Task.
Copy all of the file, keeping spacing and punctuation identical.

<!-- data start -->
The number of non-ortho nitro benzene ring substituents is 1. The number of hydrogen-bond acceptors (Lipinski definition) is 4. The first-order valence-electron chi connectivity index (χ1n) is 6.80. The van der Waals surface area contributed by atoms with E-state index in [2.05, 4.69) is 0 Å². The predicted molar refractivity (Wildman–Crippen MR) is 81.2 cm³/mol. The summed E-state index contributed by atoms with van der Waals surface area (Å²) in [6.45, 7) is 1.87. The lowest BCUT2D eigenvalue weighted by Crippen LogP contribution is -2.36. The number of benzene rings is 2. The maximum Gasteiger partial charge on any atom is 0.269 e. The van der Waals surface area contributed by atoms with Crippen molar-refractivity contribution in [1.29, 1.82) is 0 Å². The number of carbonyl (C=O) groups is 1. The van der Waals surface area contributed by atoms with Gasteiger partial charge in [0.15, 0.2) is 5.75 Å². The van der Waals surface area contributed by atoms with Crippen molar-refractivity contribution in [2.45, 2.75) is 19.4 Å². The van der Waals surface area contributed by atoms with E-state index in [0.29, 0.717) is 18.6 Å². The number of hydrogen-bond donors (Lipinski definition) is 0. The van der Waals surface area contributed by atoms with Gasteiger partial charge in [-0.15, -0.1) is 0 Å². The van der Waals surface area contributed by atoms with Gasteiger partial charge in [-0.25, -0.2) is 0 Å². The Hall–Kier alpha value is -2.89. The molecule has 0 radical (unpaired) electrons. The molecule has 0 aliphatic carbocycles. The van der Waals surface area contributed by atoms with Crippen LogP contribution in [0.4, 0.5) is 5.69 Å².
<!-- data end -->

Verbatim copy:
The number of non-ortho nitro benzene ring substituents is 1. The number of hydrogen-bond acceptors (Lipinski definition) is 4. The first-order valence-electron chi connectivity index (χ1n) is 6.80. The van der Waals surface area contributed by atoms with E-state index in [2.05, 4.69) is 0 Å². The predicted molar refractivity (Wildman–Crippen MR) is 81.2 cm³/mol. The summed E-state index contributed by atoms with van der Waals surface area (Å²) in [6.45, 7) is 1.87. The lowest BCUT2D eigenvalue weighted by Crippen LogP contribution is -2.36. The number of benzene rings is 2. The maximum Gasteiger partial charge on any atom is 0.269 e. The van der Waals surface area contributed by atoms with Crippen molar-refractivity contribution in [1.29, 1.82) is 0 Å². The number of carbonyl (C=O) groups is 1. The van der Waals surface area contributed by atoms with Gasteiger partial charge in [0.15, 0.2) is 5.75 Å². The van der Waals surface area contributed by atoms with Crippen molar-refractivity contribution in [2.45, 2.75) is 19.4 Å². The van der Waals surface area contributed by atoms with E-state index in [0.29, 0.717) is 18.6 Å². The number of hydrogen-bond donors (Lipinski definition) is 0. The van der Waals surface area contributed by atoms with Gasteiger partial charge in [-0.15, -0.1) is 0 Å². The van der Waals surface area contributed by atoms with Gasteiger partial charge in [-0.25, -0.2) is 0 Å². The Hall–Kier alpha value is -2.89. The molecule has 0 radical (unpaired) electrons. The molecule has 0 aliphatic carbocycles. The van der Waals surface area contributed by atoms with Crippen LogP contribution in [0.4, 0.5) is 5.69 Å².